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|Narcotics Control Act|
|Narcotics Control Act|
The Narcotic Control Act, passed in 1961, was one of Canada's national drug control statutes prior to its repeal by the 1996 Controlled Drugs and Substances Act. It implemented the provisions of the Single Convention on Narcotic Drugs.
The “narcotics” included in the Narcotic Control Act are drugs such as heroin, cocaine and cannabis. The Act prohibits activities such as: possession of a “narcotic”, possession for the purpose of trafficking, cultivating, importing, exporting.
Section 3 of the Narcotic Control Act prohibits the possession of the “narcotic”. A person is authorized to have a narcotic in his or her possession if he or she requires the narcotic for his business or profession and is a licensed dealer, a pharmacist, or a practitioner who is registered and entitled to practice in the province in which, he has such possession. The maximum penalty for possession of narcotics is 7 years imprisonment.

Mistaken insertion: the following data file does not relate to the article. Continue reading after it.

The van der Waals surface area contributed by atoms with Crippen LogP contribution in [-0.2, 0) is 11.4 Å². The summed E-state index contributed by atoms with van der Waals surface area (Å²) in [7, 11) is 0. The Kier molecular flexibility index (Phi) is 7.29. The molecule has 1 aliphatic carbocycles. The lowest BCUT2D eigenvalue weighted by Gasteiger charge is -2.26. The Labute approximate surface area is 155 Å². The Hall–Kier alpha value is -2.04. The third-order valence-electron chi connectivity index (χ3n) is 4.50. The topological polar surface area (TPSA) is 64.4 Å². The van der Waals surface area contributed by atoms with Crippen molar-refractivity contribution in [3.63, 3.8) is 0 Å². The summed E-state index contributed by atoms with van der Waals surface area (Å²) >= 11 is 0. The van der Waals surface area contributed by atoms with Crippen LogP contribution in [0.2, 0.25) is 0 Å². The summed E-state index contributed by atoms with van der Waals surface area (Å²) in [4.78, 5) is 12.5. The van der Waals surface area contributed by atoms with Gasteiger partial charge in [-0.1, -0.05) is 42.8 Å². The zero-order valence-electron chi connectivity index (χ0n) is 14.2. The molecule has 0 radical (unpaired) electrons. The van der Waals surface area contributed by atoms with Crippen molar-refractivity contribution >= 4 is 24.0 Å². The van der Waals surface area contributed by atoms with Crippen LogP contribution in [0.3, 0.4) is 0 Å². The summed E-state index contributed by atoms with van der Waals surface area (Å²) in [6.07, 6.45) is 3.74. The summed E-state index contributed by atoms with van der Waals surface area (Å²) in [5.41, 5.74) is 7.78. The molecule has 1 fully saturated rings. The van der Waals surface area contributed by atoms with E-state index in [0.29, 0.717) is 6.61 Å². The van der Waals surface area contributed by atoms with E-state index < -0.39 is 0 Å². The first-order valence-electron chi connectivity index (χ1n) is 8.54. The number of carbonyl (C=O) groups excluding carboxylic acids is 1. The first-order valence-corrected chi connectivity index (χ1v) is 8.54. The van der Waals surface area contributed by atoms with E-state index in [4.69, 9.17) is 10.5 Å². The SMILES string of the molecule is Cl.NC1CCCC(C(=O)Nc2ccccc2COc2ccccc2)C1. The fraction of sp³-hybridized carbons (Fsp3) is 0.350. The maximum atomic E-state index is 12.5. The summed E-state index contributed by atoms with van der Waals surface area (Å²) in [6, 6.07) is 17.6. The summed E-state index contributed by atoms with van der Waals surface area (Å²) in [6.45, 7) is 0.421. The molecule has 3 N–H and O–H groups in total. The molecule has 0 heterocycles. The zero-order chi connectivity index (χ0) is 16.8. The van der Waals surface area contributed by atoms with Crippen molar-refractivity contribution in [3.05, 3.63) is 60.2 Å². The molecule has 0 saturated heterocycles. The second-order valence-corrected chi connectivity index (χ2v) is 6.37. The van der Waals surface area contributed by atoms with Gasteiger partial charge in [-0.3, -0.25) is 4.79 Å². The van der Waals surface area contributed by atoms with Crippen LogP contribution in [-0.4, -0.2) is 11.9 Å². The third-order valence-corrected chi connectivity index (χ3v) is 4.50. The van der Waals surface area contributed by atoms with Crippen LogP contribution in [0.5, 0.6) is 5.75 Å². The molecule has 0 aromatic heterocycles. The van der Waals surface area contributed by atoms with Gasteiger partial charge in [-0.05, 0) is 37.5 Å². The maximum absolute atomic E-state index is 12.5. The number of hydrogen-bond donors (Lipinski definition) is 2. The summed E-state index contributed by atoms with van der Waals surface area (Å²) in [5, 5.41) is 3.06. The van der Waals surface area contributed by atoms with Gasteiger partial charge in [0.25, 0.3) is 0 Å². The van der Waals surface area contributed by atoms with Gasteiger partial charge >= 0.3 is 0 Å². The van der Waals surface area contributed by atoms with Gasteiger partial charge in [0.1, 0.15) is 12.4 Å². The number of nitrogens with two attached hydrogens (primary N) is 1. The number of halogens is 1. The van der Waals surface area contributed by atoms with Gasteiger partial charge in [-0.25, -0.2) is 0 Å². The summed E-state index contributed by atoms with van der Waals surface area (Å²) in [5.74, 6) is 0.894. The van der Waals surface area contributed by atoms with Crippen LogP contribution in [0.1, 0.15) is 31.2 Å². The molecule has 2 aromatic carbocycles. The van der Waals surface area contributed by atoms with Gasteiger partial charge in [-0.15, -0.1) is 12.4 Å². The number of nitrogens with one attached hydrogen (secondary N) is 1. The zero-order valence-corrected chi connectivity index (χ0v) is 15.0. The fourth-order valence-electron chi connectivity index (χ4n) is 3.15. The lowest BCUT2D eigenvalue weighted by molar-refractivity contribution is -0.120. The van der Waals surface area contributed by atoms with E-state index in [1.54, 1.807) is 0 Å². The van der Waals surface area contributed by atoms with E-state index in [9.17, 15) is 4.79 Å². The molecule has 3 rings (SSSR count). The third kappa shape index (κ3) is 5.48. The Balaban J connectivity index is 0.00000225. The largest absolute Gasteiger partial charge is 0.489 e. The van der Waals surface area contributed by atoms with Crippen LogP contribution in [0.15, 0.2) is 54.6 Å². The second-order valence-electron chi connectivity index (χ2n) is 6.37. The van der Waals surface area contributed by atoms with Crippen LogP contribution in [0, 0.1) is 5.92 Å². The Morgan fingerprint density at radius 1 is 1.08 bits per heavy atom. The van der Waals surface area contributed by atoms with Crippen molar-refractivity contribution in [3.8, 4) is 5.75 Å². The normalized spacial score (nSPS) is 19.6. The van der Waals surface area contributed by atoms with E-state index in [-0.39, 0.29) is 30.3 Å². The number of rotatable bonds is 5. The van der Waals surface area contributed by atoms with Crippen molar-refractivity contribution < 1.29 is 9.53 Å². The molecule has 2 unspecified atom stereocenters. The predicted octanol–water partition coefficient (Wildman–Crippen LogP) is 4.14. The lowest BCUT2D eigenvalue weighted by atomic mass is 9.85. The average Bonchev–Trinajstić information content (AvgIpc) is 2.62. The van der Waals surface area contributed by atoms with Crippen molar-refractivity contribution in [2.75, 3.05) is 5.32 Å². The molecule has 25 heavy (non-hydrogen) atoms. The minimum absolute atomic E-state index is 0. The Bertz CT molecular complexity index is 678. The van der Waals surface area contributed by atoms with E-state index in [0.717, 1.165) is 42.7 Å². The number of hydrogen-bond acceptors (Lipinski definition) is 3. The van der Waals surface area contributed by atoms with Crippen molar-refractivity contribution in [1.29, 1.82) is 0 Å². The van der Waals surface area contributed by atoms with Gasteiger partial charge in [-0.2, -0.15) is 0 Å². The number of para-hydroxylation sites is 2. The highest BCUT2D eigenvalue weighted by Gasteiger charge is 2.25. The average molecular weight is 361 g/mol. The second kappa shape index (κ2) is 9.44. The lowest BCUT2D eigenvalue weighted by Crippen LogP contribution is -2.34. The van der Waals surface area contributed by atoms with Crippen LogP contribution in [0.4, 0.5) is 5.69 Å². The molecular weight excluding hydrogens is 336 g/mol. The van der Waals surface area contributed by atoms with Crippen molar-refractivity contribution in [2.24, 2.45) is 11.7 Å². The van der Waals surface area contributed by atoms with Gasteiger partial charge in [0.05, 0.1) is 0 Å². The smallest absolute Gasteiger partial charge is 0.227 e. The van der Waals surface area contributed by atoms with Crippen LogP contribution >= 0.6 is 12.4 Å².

Section 4 of the Narcotic Control Act prohibits the trafficking of a narcotic or the possession of a narcotic for the purpose of trafficking. Section 2 of the Act defines “traffic” as (a) to manufacture, sell, give, administer, transport, send, deliver or distribute, or (b) to offer to do anything referred to in part (a). The maximum penalty for the offence of trafficking is life imprisonment (25 years).
Section 5 of the Narcotic Control Act prohibits importing or exporting narcotics. This offence has a maximum penalty of life imprisonment. The minimum penalty of importing or exporting narcotics is a 7-year imprisonment. Section 6 of the Narcotic Control Act prohibits the growing of opium or marijuana without a federal license. The penalty for the offence is a maximum of 7 years in prison.
In February 1994, Bill C-7 proposed a revision of illegal drug legislation. The new drug legislating aimed to be more coherent and consistent with Canada's obligations under the United Nations Convention Against Illicit Traffic in Narcotic Drugs and Psychotropic Substances signed in 1988. Failing to succeed, the bill was reintroduced in the House of Commons on March 6, 1996, as Bill C-8. The House of Commons referred Bill C-8 to the Canadian Senate Standing Committee on Legal and Constitutional Affairs, which conducted a detailed study of it. The Senate Committee on Legal and Constitutional Affairs proposed 15 amendments as well as the striking of a joint parliamentary committee of the House of Commons and the Senate, which would review Canada's drug policy. Bill C-8 was passed and received Royal Assent on June 20, 1996, and is thus Canada’s current illegal drug legislation, known as Canada’s Controlled Drugs and Substances Act.
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